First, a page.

Biking is one of the best ways to get around town. Whether you’re commuting to the office or joy riding on the bike path, you can enjoy the wind on your face and the knowledge that you’re doing something that’s good for your health (and nearly free!). But if you’re just venturing out on two wheels for the first time in a while, the idea of riding on bumpy trails or busy roads might be daunting. Don’t let fear interfere with your plan to get pedaling. Here’s a quick recap of bike safety, what equipment you might need on the road and the rules of the road (hint: stop signs apply to bikes too).
Garage sales and used-bike stores are great places to pick up used bikes for reasonable rates. If you’re primarily riding on city streets, look for a bike that lets you sit more upright and get on and off easily, such as a city bike, a hybrid or a cargo/utility bike. Also, be sure the bike fits you and is in good working order. If you’re unsure of the proper size, buy from a bike shop, where staff can fit you and do a tune-up for a reasonable fee. Most importantly, always wear a helmet—even if you’re just going around the block. All helmets are required to meet minimum safety standards set by the Consumer Product Safety Commission, so choose one that fits well and is comfortable.
If it’s been a while since you rode a bike, hop on a bike path or take a few turns around a local park to reacquaint yourself. Visit traillink.com to find trails near you, and consider using the "bicycling" option on Google maps to plot your optimal route around town. "Keep in mind that your best route may not be the one you take in your car or on the bus," notes Elly Blue, a blogger for Bicycling magazine and author of Everyday Bicycling: How to Ride a Bike for Transportation (Whatever your Lifestyle).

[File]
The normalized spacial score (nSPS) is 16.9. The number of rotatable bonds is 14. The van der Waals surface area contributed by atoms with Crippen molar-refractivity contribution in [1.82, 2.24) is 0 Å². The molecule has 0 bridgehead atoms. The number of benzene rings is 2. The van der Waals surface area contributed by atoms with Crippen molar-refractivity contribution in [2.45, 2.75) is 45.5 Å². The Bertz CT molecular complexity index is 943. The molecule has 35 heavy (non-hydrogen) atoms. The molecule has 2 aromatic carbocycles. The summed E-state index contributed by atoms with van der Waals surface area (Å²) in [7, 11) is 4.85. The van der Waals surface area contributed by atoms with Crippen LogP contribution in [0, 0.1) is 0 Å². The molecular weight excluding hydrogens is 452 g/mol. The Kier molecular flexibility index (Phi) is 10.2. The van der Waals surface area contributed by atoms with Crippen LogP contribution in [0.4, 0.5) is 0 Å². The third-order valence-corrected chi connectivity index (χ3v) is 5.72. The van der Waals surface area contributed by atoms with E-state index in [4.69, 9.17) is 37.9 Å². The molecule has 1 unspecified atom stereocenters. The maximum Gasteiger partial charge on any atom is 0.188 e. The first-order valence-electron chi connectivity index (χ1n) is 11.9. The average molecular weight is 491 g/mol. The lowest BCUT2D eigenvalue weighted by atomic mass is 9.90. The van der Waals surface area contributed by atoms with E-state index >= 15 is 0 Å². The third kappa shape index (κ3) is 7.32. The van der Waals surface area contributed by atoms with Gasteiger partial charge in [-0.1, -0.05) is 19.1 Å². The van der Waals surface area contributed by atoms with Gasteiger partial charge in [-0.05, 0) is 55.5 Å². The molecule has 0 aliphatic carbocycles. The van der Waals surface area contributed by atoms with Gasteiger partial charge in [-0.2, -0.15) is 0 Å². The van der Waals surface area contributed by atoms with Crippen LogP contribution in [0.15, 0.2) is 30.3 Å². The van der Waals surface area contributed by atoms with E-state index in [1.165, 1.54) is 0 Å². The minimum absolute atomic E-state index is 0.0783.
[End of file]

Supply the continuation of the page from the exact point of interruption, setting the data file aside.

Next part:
As a cyclist, you’re required to follow the same rules that apply to cars. Always ride with traffic, and if you have to move onto the sidewalk, get off and walk your bike. If you’re in a bike lane, use hand signals to indicate turning or stopping (learn the basic signals at be-safe.org). "Always ride in the middle of the bike lane and hold your line without swerving around," Blue says. "That indicates to drivers that you’re a vehicle in the bike lane and that they should give you room. It also helps you avoid drivers who might open a car door into your path of travel."
Wear bright, reflective clothing and invest in a bike light for the front and back of your bike. Be consistent with the colors cars use—red lights for the back and white lights for the front. You can also purchase stick-on reflectors to mount on the bike itself for additional visibility. It’s important to be careful when you’re riding in the road, but once you get the hang of it, you may find that it’s an enjoyable way to get a dose of aerobic activity and reduce stress while getting to your destination. "Biking gets your blood flowing, and is a great way to improve your mental health," Blue says. "It doesn’t have to be all about the gear and doing it right—it can just be about feeling good and having fun."